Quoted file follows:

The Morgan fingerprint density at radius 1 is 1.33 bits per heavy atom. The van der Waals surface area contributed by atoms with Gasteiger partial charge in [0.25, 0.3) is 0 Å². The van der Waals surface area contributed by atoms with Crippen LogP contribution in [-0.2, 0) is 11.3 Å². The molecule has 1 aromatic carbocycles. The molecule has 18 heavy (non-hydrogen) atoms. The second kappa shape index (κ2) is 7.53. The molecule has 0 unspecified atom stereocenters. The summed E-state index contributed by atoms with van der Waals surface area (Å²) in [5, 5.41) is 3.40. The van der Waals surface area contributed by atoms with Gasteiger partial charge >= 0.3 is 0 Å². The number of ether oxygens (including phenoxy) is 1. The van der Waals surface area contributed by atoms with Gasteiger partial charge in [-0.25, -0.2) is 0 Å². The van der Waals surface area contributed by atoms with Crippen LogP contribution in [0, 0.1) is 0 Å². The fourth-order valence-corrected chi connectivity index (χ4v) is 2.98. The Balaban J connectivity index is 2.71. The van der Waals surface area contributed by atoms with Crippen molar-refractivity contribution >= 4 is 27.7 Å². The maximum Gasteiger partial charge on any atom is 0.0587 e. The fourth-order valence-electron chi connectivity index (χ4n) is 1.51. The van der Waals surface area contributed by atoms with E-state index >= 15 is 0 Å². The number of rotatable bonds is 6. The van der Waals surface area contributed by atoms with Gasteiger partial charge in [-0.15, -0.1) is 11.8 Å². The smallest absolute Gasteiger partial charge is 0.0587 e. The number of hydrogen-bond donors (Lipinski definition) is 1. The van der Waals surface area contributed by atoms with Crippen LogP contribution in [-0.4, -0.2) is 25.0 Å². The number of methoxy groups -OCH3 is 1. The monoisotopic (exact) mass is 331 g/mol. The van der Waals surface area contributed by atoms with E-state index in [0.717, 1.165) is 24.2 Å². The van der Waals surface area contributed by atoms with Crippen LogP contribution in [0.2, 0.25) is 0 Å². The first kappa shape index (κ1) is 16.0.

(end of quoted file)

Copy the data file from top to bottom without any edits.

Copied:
The Morgan fingerprint density at radius 1 is 1.33 bits per heavy atom. The van der Waals surface area contributed by atoms with Gasteiger partial charge in [0.25, 0.3) is 0 Å². The van der Waals surface area contributed by atoms with Crippen LogP contribution in [-0.2, 0) is 11.3 Å². The molecule has 1 aromatic carbocycles. The molecule has 18 heavy (non-hydrogen) atoms. The second kappa shape index (κ2) is 7.53. The molecule has 0 unspecified atom stereocenters. The summed E-state index contributed by atoms with van der Waals surface area (Å²) in [5, 5.41) is 3.40. The van der Waals surface area contributed by atoms with Gasteiger partial charge >= 0.3 is 0 Å². The number of ether oxygens (including phenoxy) is 1. The van der Waals surface area contributed by atoms with Gasteiger partial charge in [-0.25, -0.2) is 0 Å². The van der Waals surface area contributed by atoms with Crippen LogP contribution in [0, 0.1) is 0 Å². The fourth-order valence-corrected chi connectivity index (χ4v) is 2.98. The Balaban J connectivity index is 2.71. The van der Waals surface area contributed by atoms with Crippen molar-refractivity contribution >= 4 is 27.7 Å². The maximum Gasteiger partial charge on any atom is 0.0587 e. The fourth-order valence-electron chi connectivity index (χ4n) is 1.51. The van der Waals surface area contributed by atoms with E-state index >= 15 is 0 Å². The number of rotatable bonds is 6. The van der Waals surface area contributed by atoms with Gasteiger partial charge in [-0.15, -0.1) is 11.8 Å². The smallest absolute Gasteiger partial charge is 0.0587 e. The number of hydrogen-bond donors (Lipinski definition) is 1. The van der Waals surface area contributed by atoms with Crippen LogP contribution in [-0.4, -0.2) is 25.0 Å². The number of methoxy groups -OCH3 is 1. The monoisotopic (exact) mass is 331 g/mol. The van der Waals surface area contributed by atoms with E-state index in [0.717, 1.165) is 24.2 Å². The van der Waals surface area contributed by atoms with Crippen LogP contribution in [0.2, 0.25) is 0 Å². The first kappa shape index (κ1) is 16.0.